BY JEN MAKIN, CMHC
First off, full disclosure moment: I’ve been off of social media for 5 years. Not one click. OK, I guess my blog is social media, but you understand my point.
No Snapping Chats
No Books of Faces
No Grams of Insta
No Tubes of You
This choice was not some moral conquest where I stand from my holier than thou mountaintop and judge others. It was simply a choice due the amount of time I was allowing myself to get sucked into the noise and dark holes scrolling. My brain needed a break.
In 2017, started with the commitment of a week off of social media and never looked back.
One more item of transparency. To know all of me, you would know I’m more like Jennifer Lawrence’s character from Silver Linings Playbook than any other character I’ve viewed on the big screen. Her grit, her in your face manner of speech and overall poor boundaries was my young Jenny self; Jen in the making.
I love all parts of myself and embrace who I was as she is still authentically me. Because of these patterns of behavior, I became addicted to social media and although sober from alcohol and other unbecoming vices I had dipped too deeply into cyber space and I was losing myself in the process.
When I scrolled through, my body and mind had the same feeling as if I had just taken a shot. The slow burn was the scrolling. I was hooked. A thousand clicks were never enough and one was too many.
I had jumped off social media when Trump was first running for president. I found it to be too decisive and politically charged then. Although I've been grounded on planet earth, my imagination allows me to understand what cyber space must be like today.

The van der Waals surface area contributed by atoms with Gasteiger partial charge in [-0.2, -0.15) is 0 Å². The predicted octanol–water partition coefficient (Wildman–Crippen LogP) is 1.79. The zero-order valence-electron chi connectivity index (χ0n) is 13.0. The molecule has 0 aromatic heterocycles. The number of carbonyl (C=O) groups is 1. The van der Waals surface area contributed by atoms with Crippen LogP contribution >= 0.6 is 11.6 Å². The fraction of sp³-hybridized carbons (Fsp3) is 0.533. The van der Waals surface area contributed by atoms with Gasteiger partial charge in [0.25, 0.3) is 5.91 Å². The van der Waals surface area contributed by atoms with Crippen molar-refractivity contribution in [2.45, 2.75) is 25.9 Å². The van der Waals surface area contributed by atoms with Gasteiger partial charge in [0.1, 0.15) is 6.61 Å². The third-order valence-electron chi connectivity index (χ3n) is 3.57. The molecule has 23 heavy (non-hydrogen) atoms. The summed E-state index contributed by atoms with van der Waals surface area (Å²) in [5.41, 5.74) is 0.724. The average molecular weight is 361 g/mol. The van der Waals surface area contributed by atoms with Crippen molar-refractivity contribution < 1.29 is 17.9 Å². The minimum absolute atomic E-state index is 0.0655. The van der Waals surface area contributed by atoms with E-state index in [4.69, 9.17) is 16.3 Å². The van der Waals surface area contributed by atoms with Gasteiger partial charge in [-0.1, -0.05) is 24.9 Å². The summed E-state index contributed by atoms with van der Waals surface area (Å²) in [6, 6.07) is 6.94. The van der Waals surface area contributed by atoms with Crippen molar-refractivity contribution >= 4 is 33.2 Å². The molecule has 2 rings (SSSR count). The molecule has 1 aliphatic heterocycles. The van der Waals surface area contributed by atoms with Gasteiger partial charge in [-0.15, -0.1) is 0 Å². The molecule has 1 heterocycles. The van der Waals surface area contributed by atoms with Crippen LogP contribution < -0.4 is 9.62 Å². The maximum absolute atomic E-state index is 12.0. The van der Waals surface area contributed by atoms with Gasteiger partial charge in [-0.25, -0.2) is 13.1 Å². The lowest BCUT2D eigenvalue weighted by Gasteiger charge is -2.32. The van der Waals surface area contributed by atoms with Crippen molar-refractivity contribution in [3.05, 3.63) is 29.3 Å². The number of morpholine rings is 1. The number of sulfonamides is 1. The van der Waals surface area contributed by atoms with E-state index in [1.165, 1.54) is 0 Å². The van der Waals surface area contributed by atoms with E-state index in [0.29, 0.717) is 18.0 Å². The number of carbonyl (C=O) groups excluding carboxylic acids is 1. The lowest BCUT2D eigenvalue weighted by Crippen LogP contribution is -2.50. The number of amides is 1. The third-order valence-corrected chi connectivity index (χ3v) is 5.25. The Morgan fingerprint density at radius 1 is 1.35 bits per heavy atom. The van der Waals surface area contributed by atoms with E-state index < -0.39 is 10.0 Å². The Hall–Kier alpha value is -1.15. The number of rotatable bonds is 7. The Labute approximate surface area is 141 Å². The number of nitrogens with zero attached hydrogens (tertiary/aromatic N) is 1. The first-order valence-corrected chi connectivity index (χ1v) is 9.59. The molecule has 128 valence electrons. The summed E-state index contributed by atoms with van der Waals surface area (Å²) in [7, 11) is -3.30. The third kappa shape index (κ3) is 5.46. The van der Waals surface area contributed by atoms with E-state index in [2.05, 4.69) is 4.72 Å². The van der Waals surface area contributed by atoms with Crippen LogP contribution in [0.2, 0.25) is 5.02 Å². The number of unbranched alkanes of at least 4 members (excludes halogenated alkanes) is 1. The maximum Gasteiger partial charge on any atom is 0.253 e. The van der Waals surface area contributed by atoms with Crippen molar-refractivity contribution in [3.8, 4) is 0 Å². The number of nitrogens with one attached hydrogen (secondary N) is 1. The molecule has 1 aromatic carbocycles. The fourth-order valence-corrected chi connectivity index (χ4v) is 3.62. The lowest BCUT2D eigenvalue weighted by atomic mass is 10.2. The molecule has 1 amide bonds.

With cyber space, up is down and down is up. What I mean by this is behavior that we would not do outside of a click, we are more likely to do online. Whether it’s bullying or basking, it’s easier to be someone we are not from behind a screen.
SOCIAL MEDIA BOUNDARIES
I am acquainted with the old adage, “I’m married but not blind.” Which basically means that, even as a married person, you can identify someone as nice looking. Granted this neutral notice may be harmless but when online deep diving into their social space it can cross the line into violation to any committed relationship.
I tend to be very tight with my boundaries. When my husband and I first got to know each other in 2001 we discussed boundaries. We talked about boundaries before they were popular.
My husband was much more conservative with them than I was and I often rolled my eyes (think Silver Linings) as I didn’t see the big deal with a harmless interaction with a male peer while in between classes. Yes, I had lunch with him. But I was powerless, he came and sat with me. What did soon-to-be-Hubs want me to do?